Black District residents were the most frequent victims of violent crimes in 1973, but a greater percentage of the smaller white population were victims of the same crimes, according to study by the Law Enforcement Assistance Administration.

The study also found that twice as many men were victims of violent crimes, such as robbery and assault, compared to women and that the rate of victimization was substantially higher for people under 35 years of age.

The victimization rate was highest for young white men under the age of 34, the young white men under the age of 34, the study showed. The rate for white males between the ages of 12 and 15 was five times the rate for black males in the same age group, the study said.

The report on Washington crime victims, released last week, is a detailed supplement to a 1975 LEAA study of crime victims in 13 American cities. The study was based on a survey of 18,353 District residents over 12 years of age that was conducted in early 1974 by the U.S. Census Bureau for the LEAA. The information collected pertained to crimes committed in 1973, including those not reported to the police. Operators of 1.528 businesses were also interviewed for the study.

The study drew no conclusions about the differences in victimization rates for various population groups.

For example, the study found that there were 55 incidents of violent crimes for every 1,000 white men in 1973 compared to 35 usch incidents for every 1,000 black men.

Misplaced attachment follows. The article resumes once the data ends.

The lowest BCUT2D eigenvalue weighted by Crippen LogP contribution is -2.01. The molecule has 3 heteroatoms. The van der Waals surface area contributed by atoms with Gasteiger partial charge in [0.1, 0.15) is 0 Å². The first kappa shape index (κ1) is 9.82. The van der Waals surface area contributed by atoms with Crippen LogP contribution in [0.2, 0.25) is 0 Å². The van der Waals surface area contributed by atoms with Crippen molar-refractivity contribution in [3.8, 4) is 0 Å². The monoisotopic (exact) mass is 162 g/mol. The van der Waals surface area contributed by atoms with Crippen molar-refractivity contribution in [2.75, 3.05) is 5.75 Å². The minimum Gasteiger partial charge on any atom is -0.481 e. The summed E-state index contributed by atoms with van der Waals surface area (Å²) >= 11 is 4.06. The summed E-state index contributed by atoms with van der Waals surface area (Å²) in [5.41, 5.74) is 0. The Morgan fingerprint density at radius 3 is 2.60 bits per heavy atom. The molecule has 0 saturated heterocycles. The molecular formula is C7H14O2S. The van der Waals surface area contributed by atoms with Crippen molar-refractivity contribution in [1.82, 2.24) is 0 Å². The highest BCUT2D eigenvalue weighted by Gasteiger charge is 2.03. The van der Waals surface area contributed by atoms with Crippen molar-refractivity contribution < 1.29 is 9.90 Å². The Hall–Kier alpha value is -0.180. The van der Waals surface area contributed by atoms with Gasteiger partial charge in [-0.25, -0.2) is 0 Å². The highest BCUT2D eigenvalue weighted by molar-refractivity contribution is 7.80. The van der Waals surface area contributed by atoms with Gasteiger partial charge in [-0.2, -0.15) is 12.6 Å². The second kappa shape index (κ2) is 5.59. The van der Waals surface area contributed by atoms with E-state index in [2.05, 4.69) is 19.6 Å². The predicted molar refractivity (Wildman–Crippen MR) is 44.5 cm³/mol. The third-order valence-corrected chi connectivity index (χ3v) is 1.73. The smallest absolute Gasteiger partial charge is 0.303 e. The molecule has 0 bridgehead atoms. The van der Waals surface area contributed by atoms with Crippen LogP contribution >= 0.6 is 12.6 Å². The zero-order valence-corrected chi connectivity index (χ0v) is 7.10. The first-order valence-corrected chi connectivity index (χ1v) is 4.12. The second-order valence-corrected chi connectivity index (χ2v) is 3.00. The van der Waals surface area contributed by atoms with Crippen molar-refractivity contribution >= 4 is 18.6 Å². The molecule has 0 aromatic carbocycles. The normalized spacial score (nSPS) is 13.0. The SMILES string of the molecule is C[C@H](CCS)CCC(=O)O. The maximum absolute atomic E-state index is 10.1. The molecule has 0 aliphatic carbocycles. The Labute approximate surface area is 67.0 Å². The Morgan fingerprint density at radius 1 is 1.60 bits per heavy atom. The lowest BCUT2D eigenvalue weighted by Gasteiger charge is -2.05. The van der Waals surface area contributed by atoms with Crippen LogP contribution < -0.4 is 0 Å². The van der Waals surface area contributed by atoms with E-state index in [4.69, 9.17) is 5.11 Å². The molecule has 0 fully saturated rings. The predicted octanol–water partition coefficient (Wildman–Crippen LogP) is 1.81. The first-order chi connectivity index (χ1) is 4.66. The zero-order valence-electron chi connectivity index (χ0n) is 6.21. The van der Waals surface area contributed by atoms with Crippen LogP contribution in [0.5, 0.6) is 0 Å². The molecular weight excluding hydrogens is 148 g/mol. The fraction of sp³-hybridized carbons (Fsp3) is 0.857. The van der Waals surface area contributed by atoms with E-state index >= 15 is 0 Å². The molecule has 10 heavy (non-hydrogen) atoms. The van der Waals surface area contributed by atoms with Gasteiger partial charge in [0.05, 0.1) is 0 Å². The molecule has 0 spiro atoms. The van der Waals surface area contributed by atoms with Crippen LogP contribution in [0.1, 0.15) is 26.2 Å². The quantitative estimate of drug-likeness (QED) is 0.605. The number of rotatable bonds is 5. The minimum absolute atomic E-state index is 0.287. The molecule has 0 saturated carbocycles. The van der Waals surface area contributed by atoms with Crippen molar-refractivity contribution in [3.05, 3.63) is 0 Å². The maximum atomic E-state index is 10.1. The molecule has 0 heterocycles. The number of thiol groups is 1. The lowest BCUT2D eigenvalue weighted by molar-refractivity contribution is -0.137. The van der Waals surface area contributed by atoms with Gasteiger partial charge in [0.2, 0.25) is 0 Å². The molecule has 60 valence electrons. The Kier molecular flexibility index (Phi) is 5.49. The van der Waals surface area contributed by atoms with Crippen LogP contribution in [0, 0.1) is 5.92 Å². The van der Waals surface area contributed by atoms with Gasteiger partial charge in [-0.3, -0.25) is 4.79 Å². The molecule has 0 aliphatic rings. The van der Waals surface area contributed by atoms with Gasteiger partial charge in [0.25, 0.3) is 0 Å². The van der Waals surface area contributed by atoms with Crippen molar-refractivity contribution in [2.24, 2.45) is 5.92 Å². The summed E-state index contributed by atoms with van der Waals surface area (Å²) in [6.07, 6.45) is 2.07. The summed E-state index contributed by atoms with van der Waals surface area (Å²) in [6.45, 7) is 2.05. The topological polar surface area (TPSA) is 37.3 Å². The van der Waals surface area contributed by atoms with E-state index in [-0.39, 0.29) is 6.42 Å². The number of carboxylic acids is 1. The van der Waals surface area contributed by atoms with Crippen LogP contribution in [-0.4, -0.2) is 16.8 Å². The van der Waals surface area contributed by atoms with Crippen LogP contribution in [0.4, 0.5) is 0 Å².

While the victimization rate was thus higher for a white men that year in terms of the city's total population, there were an estimated 5,355 violent crimes involving black men compared to 3,630 involving black men compared to 3,630 involving white men, the study showed. The study said there were an estimated 153,100 black male and 66,700 white male residents at the time.

An estimated 96,800 crimes involving District residents and businesses occurred in 1973, the study said.

There were twice as many personal crimes of theft - like snatched purses and picked pockets - than personal crimes of violence - like robbery and assault, the study found.

According to the study, white homeowners were burglary victims at a significantly higher rate than black homeowners in 1973. There were 88 incidents of burglary for every 1,000 white homeowners compared to 58 for the same number of black homeowners, the study said.

The lowest burglary rate was found for households headed by a person over 65 years of age, the study said.

Most robberies and household crimes occurred during the night, it said. The study also found that offenders used weapons - commonly a gun - in about half the incidents of rape, robbery and assault. Half the victims of violent crimes attempted to defend themselves, either with physical force or weapons other than guns and knives, the study said.

An estimated 25 per cent of all businesses in the city were burglarized during 1973, the study said.

Forty-two per cent of all personal crimes - such as rape, robbery, assault and larceny - were reported to the police, the study said. Victims who did not report crimes primarily felt that nothing could be done about the incident or that the crime was not important enough to report, the survey found.